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Future of these 2 fields

  1. Jan 5, 2006 #1
    I am still a undergrad(second year) student. I plan on and will do everything I possibly can to become a grad student after my 4 years as undergrad because physics is what I live for :!!) .

    The 2 fields I am leanings towards is astrophysics and nuclear physics. Beeing a Astrophysicists has been my dream since I was a little kid. But I want to be realistic and a PhD in a field where the job market is dead wouldnt be that good. Dreams dont put food on the table:yuck:
    What do you guys think the job market in 8-10 years will look like for astrophysicists and for nuclear physicists?

    Would it be "easy" to branch into astrophysics from nuclear physics or the other way around??:confused:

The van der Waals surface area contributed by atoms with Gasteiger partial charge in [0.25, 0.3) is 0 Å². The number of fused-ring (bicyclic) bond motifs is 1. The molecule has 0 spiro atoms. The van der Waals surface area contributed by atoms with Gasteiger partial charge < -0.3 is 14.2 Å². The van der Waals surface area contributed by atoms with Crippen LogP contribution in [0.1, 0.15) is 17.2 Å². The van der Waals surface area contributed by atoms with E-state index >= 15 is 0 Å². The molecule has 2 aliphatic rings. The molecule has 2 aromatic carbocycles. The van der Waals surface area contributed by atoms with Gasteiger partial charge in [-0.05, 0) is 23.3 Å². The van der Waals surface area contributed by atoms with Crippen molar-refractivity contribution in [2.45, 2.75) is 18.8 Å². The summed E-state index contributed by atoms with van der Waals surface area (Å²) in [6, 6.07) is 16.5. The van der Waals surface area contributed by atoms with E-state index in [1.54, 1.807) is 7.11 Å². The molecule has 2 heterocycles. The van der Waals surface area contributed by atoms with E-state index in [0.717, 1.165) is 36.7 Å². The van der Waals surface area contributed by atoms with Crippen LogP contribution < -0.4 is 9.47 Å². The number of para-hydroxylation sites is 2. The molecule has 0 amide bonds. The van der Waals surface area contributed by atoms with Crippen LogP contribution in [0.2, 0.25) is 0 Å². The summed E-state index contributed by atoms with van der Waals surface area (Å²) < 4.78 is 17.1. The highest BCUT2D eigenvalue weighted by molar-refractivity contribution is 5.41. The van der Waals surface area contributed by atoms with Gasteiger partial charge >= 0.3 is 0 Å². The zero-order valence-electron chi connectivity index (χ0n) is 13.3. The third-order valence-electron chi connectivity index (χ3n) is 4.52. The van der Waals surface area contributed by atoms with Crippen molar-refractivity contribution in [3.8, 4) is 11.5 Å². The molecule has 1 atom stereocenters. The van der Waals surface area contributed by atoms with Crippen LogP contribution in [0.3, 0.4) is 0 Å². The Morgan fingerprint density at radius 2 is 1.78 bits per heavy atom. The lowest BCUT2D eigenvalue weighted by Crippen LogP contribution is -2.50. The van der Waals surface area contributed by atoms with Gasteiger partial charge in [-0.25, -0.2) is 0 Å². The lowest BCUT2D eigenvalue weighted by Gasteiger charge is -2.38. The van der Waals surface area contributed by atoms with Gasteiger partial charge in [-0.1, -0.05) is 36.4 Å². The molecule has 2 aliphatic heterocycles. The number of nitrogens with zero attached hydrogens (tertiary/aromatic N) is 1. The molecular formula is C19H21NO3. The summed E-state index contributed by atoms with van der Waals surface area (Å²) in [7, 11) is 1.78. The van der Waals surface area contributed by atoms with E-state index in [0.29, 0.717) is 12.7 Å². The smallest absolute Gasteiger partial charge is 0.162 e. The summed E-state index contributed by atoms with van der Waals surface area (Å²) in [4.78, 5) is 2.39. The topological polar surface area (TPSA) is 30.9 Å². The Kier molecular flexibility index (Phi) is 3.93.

2. jcsd
  3. Jan 8, 2006 #2
    Nuclear physics as a research field is not a big one any more, its been largely transplanted by high-energy physics (or at least this is what one of my professors, who is a nuclear physicist, has told us).

    Astrophysics is also my main area of interest. However, as to your question about how easy it is to "branch" from astrophysics to other fields, I would say that it would be easy for an astrophysicist to fairly quickly pick up the material to get current in another subfield. This is simply because astrophysics is essentially the "jack-of-all-trades" field in physics. An example: I've been working on a radiation-hydrodynamics code for simulating the solar atmosphere. I've had to study optics, thermodynamics, fluid flow, and nuclear physics. An astrophysicist has to have a very broad working knowledge of several fields.
  4. Jan 9, 2006 #3
    thanks for the reply. I kind of figured astrophysics is like that, glad to get it confirmed :)
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